• Kyodo


Nobunari Oda on Sunday preferred to draw on the positives of his performance after squandering the chance to become the first Japanese man to strike gold at the Grand Prix Final in Beijing.

Oda cashed in on a decision to incorporate a quad in his short program for the first time this season and took the lead with a breathtaking skate, only to allow Canada’s Patrick Chan to come from behind on Saturday and skate off with the title.

It proved to be a case of deja vu for the 23-year-old, who led the short program in both of his events on the GP circuit this term at Skate Canada and Skate America before finishing runner-up behind Chan and compatriot Daisuke Takahashi, respectively.

“Obviously it is very frustrating not being able to win after leading in the short program but I was able to take positives from this event and hopefully I will be able to build on them,” Oda told reporters before Sunday’s closing gala at Capital Gymnasium.

“The biggest plus was pulling off the quad in the short program and even though I messed up my opening quad in the free skate I didn’t make any other major mistakes after that. I made a few adjustments to my program before I arrived here and they went well.”

“I knew if I didn’t give the quads a shot I wouldn’t have any chance of winning and I am going to keep attempting them in the national championships (later this month) and beyond.”

“I am not the type of skater that has the talent to generate enough points in my program without including quads and they have gradually become more stable,” he said.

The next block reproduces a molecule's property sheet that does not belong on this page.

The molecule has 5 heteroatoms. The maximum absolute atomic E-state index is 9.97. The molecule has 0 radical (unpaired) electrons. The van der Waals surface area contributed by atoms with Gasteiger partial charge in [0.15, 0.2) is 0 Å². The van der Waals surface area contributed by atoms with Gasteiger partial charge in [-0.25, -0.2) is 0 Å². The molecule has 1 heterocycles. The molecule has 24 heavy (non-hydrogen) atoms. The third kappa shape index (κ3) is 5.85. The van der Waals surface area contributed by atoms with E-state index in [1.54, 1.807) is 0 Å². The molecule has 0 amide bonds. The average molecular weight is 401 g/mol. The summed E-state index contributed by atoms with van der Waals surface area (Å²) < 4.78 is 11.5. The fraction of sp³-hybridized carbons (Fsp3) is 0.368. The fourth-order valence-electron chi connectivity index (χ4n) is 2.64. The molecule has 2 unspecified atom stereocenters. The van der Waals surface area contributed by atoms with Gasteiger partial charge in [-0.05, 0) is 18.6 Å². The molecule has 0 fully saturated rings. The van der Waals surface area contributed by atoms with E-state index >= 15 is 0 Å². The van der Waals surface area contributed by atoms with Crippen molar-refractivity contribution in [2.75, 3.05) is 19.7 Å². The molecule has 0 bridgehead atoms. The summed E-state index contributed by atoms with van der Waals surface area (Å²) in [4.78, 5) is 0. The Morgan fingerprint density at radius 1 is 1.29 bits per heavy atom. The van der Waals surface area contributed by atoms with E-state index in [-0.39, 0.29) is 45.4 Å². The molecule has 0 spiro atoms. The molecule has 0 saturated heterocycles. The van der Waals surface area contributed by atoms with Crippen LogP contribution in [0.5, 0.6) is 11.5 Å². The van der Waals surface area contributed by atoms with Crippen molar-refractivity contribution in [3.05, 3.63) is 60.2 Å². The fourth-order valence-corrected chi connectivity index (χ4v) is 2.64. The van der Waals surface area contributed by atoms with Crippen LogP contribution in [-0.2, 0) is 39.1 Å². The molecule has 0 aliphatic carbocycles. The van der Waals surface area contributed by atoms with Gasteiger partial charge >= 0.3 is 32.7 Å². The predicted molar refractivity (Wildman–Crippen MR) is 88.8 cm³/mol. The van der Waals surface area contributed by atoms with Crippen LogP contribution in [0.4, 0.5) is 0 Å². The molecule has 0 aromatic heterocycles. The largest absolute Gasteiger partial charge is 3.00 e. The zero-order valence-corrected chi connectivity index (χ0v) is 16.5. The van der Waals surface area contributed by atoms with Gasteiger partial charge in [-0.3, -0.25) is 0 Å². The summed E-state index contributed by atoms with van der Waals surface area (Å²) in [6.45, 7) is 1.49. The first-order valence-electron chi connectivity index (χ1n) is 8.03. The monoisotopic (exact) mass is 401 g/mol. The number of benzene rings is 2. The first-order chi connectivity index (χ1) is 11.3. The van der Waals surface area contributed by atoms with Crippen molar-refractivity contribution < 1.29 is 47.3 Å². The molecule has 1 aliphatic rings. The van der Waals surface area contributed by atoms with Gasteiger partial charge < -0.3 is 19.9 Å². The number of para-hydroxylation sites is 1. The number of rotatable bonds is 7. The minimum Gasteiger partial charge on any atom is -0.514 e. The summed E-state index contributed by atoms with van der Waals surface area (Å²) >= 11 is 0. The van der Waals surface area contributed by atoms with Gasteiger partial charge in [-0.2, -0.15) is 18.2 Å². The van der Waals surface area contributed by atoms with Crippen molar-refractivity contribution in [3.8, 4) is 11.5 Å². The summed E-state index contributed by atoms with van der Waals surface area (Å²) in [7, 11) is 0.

Chan, whose previous best finish at the GP final was fifth, skated second to last Saturday and heaped pressure on Oda with a free program that earned him his personal best score of 174.16 points and proved to be good enough to secure victory with a total of 259.75, also the best of his career.

“I already knew in myself that Patrick would have a great skate and I didn’t feel panicked by it, but when I actually started to skate I stiffened up more than I expected to.”

Oda, who was forced to leave the rink during his free program at the Vancouver Olympics when the laces on his right skate snapped and ended up seventh, admitted trying to eliminate self doubt is an ongoing challenge.

“I blew it at Skate Canada and even though I attempted to turn things around at Skate America it happened again. I tried not to think about anything when I was skating (on Saturday).”

“You just want to get on the rink, get the job done and go home but when you are under pressure like that it is difficult.”

Takahiko Kozuka placed third on Saturday, while reigning world champion Takahashi’s error-littered free skate saw him finish fourth.

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